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    To identify dampness or mold (D/M) in buildings, investigators generally inspect for observable D/M indicators, the presence of which justifies remediation. Investigators may also use microbiological measurement and interpretation strategies with uncertain scientific support. We assessed available evidence supporting uses of spore counts, the microbiological measurement most commonly used to assess D/M. We reviewed published studies assessing relationships between spore counts and observable D/M, across buildings with different observable D/M levels. Penicillium/Aspergillus counts were consistently elevated in damp vs. reference (dry or outdoor) locations. Total spore counts provided a weaker, less consistent signal. The most detailed published analysis could distinguish groups of damp homes but not individual damp homes. Evidence did not validate current interpretations of spore count data for identifying single damp homes. Thus, such interpretations rest primarily on professional judgment. An additional series of informative but ineligible articles demonstrated an unconventional, more powerful "statistically based" comparison of multiple indoor vs. outdoor spore counts for identifying elevated indoor spores (and assumed D/M). Findings suggest that validation of enhanced spore trap approaches, including more samples indoors and outdoors plus statistically based comparisons of specific fungal groups, may allow evidence-based microbial identification of probable dampness in individual buildings. © 2021. The Author(s), under exclusive licence to Springer Nature America, Inc.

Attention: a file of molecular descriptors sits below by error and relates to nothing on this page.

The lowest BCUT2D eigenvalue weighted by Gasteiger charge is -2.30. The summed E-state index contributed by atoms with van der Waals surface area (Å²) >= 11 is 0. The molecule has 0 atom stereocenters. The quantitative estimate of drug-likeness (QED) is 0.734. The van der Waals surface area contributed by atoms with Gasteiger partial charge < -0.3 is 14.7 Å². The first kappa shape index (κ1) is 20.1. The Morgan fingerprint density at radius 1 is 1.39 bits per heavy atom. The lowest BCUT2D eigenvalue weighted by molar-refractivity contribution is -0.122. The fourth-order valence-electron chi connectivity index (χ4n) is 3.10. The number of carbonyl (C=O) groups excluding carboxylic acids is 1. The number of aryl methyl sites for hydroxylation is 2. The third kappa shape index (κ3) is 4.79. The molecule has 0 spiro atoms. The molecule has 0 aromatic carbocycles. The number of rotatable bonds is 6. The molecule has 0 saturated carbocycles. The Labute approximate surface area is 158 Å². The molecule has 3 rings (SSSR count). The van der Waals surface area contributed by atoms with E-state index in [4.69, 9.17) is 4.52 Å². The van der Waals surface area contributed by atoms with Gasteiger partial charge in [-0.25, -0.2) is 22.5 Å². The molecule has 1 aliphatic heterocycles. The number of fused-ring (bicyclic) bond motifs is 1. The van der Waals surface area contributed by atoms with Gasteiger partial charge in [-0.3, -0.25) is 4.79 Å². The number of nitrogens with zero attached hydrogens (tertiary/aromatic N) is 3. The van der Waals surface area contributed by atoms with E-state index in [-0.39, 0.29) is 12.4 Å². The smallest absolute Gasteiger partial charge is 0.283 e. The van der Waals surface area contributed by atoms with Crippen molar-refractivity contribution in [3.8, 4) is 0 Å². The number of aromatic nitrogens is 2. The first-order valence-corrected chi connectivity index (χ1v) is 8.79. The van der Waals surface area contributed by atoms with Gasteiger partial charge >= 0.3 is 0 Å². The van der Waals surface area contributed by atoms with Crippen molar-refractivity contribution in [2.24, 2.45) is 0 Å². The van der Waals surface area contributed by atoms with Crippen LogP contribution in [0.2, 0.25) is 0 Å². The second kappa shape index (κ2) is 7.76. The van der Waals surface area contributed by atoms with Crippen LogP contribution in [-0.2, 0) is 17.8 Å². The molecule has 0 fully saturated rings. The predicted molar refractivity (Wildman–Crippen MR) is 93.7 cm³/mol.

Mark J Mendell, Rachel I Adams. Does evidence support measuring spore counts to identify dampness or mold in buildings? A literature review. Journal of exposure science & environmental epidemiology. 2022 Mar;32(2):177-187

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    PMID: 34475494

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